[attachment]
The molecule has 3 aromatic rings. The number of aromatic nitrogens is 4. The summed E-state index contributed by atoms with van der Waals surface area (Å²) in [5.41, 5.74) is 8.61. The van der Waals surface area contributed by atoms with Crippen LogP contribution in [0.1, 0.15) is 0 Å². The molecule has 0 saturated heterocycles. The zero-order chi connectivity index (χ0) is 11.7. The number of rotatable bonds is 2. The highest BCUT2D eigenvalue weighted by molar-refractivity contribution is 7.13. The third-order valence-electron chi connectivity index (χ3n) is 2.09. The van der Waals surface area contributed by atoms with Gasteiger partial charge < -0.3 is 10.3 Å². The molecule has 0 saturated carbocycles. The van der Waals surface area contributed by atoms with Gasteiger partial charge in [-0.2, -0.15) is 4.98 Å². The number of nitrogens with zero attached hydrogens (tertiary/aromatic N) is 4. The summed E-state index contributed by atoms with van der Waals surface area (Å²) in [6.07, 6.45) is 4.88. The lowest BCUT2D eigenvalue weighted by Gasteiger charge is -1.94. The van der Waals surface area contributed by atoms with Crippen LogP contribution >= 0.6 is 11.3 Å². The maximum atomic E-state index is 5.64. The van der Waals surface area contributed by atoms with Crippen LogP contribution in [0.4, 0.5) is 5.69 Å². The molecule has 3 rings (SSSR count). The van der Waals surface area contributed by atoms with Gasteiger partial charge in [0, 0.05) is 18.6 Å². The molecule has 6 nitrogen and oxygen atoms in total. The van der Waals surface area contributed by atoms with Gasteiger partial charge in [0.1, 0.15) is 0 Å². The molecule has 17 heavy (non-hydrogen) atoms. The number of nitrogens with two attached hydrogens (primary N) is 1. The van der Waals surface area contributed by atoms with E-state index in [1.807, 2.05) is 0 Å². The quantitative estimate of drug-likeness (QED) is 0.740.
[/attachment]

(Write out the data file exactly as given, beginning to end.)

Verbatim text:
The molecule has 3 aromatic rings. The number of aromatic nitrogens is 4. The summed E-state index contributed by atoms with van der Waals surface area (Å²) in [5.41, 5.74) is 8.61. The van der Waals surface area contributed by atoms with Crippen LogP contribution in [0.1, 0.15) is 0 Å². The molecule has 0 saturated heterocycles. The zero-order chi connectivity index (χ0) is 11.7. The number of rotatable bonds is 2. The highest BCUT2D eigenvalue weighted by molar-refractivity contribution is 7.13. The third-order valence-electron chi connectivity index (χ3n) is 2.09. The van der Waals surface area contributed by atoms with Gasteiger partial charge < -0.3 is 10.3 Å². The molecule has 0 saturated carbocycles. The van der Waals surface area contributed by atoms with Gasteiger partial charge in [-0.2, -0.15) is 4.98 Å². The number of nitrogens with zero attached hydrogens (tertiary/aromatic N) is 4. The summed E-state index contributed by atoms with van der Waals surface area (Å²) in [6.07, 6.45) is 4.88. The lowest BCUT2D eigenvalue weighted by Gasteiger charge is -1.94. The van der Waals surface area contributed by atoms with Crippen LogP contribution >= 0.6 is 11.3 Å². The maximum atomic E-state index is 5.64. The van der Waals surface area contributed by atoms with Crippen LogP contribution in [0.4, 0.5) is 5.69 Å². The molecule has 3 rings (SSSR count). The van der Waals surface area contributed by atoms with Gasteiger partial charge in [0, 0.05) is 18.6 Å². The molecule has 6 nitrogen and oxygen atoms in total. The van der Waals surface area contributed by atoms with Gasteiger partial charge in [0.1, 0.15) is 0 Å². The molecule has 17 heavy (non-hydrogen) atoms. The number of nitrogens with two attached hydrogens (primary N) is 1. The van der Waals surface area contributed by atoms with E-state index in [1.807, 2.05) is 0 Å². The quantitative estimate of drug-likeness (QED) is 0.740.